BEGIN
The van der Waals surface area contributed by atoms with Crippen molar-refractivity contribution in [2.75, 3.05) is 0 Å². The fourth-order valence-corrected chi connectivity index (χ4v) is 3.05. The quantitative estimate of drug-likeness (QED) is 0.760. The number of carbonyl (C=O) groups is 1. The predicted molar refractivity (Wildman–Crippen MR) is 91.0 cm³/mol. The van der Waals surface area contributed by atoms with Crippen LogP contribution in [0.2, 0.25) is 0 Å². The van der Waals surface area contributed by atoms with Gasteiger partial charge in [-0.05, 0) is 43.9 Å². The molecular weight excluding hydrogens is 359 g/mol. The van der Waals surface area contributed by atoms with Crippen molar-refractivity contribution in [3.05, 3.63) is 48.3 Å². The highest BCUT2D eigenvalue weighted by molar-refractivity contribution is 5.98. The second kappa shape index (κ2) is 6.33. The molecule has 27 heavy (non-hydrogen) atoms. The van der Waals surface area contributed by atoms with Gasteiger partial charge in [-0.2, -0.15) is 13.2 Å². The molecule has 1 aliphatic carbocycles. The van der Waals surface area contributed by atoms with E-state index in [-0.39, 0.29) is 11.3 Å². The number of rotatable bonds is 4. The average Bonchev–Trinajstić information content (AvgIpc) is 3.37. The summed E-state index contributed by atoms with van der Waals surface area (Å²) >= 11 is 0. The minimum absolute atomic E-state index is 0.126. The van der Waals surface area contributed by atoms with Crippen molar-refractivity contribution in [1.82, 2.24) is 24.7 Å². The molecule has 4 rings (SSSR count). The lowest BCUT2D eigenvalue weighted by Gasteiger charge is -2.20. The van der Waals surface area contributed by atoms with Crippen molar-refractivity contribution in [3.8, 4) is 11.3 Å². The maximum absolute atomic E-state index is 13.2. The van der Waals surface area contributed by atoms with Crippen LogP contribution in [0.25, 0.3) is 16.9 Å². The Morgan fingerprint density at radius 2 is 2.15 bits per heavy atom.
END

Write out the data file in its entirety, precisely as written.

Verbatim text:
The van der Waals surface area contributed by atoms with Crippen molar-refractivity contribution in [2.75, 3.05) is 0 Å². The fourth-order valence-corrected chi connectivity index (χ4v) is 3.05. The quantitative estimate of drug-likeness (QED) is 0.760. The number of carbonyl (C=O) groups is 1. The predicted molar refractivity (Wildman–Crippen MR) is 91.0 cm³/mol. The van der Waals surface area contributed by atoms with Crippen LogP contribution in [0.2, 0.25) is 0 Å². The van der Waals surface area contributed by atoms with Gasteiger partial charge in [-0.05, 0) is 43.9 Å². The molecular weight excluding hydrogens is 359 g/mol. The van der Waals surface area contributed by atoms with Crippen molar-refractivity contribution in [3.05, 3.63) is 48.3 Å². The highest BCUT2D eigenvalue weighted by molar-refractivity contribution is 5.98. The second kappa shape index (κ2) is 6.33. The molecule has 27 heavy (non-hydrogen) atoms. The van der Waals surface area contributed by atoms with Gasteiger partial charge in [-0.2, -0.15) is 13.2 Å². The molecule has 1 aliphatic carbocycles. The van der Waals surface area contributed by atoms with E-state index in [-0.39, 0.29) is 11.3 Å². The number of rotatable bonds is 4. The average Bonchev–Trinajstić information content (AvgIpc) is 3.37. The summed E-state index contributed by atoms with van der Waals surface area (Å²) >= 11 is 0. The minimum absolute atomic E-state index is 0.126. The van der Waals surface area contributed by atoms with Crippen molar-refractivity contribution in [1.82, 2.24) is 24.7 Å². The molecule has 4 rings (SSSR count). The lowest BCUT2D eigenvalue weighted by Gasteiger charge is -2.20. The van der Waals surface area contributed by atoms with Crippen molar-refractivity contribution in [3.8, 4) is 11.3 Å². The maximum absolute atomic E-state index is 13.2. The van der Waals surface area contributed by atoms with Crippen LogP contribution in [0.25, 0.3) is 16.9 Å². The Morgan fingerprint density at radius 2 is 2.15 bits per heavy atom.